Senate Bill 654 (Dills – 1986)
Chapter 377, Statutes of 1986, SB 654
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Sections in the Civil Code and Code of Civil Procedure relating to litigation costs were affected in 1986 following legislative approval of Senate Bill 654. (See Exhibit #1j) Senator Ralph C. Dills introduced Senate Bill 654 on February 28, 1985 on behalf of the California Judges’ Association. (See Exhibits #1a and #3) Support for the measure was received from the State Bar of California and the Attorney General’s Office. (See Exhibits #3 and #7)
While in the Legislature, the measure was heard by the Senate Committee on Judiciary and the Senate Committee on Appropriations. (See Exhibits #2 and #3) On the Assembly side, the measure was before the Assembly Committee on Judiciary and the Assembly Committee on Ways and Means. (See Exhibits #9 and #11) Subsequent to legislative passage, Senate Bill 654 was approved by Governor George Deukmejian and was recorded by the Secretary of State as Chapter 377 of the Statutes of 1986. (See Exhibits #1j and #2)
The Assembly Third Reading analysis of Senate Bill 654 provides the following digest of the bill as it was last amended on July 8, 1986:
This bill revises the law relating to the recovery of allowable costs in civil cases. Specifically, it:
1) States that, except as otherwise expressly provided by statute, a prevailing party is entitled as a matter of right to recover costs in any civil action or proceeding.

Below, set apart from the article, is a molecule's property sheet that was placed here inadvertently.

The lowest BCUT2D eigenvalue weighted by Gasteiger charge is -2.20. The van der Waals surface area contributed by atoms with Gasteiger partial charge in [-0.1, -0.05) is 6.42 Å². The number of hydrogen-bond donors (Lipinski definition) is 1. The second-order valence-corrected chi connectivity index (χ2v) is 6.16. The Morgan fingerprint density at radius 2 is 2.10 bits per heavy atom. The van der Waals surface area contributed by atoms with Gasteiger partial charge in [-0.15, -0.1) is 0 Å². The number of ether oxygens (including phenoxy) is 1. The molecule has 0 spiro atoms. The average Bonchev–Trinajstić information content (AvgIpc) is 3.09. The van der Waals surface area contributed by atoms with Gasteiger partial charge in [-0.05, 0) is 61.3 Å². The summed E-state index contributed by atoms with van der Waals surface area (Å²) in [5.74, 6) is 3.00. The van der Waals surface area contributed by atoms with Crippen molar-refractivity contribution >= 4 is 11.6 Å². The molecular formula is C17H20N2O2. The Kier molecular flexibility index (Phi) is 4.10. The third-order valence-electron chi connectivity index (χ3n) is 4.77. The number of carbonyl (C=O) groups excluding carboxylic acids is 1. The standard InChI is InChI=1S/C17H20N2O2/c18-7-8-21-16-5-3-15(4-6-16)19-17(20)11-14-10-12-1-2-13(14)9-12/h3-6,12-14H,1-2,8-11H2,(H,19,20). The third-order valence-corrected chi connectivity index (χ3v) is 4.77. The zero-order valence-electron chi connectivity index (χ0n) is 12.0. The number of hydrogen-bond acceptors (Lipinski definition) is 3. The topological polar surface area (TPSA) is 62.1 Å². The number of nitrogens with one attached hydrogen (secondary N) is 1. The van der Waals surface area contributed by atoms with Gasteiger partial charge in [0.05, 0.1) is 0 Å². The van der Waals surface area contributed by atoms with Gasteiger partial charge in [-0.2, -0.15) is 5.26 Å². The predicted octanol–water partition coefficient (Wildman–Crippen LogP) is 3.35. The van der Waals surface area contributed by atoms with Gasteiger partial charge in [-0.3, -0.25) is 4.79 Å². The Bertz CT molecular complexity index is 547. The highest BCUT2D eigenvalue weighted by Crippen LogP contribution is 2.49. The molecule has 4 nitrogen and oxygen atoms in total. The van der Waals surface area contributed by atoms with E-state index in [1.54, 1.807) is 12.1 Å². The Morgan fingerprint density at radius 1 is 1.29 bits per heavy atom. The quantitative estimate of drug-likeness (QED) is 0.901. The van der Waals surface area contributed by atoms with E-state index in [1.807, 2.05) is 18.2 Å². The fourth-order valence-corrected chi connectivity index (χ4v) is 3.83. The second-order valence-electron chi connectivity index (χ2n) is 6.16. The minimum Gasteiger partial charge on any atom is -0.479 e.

2) Defines “prevailing party” to include the party with a net monetary recovery, a defendant in whose favor a dismissal is entered, a defendant where no party obtains relief, and a defendant against whom no plaintiff recovers any relief. It provides that when any party recovers other than monetary relief, the ”prevailing party” shall be determined by the court, which then may discretionarily allow costs.
3) Repeals statutory provisions relating to the procedure for claiming, contesting and awarding costs and instead requires the Judicial Council to adopt rules specifying the procedure for claiming and contesting costs.
4) Specifies which costs are and which costs are not allowable. Both such lists are essentially restatements of existing law, and to a large extent are codifications of case law. Items which are not specified in either list may be allowed or denied in the court’s discretion.
5) Makes conforming changes in the law relating to the award of attorneys’ fees in contract actions by revising the definition of “prevailing party.”
6) Makes various other technical and conforming changes.
(See Exhibit #13c, pages 1 and 2)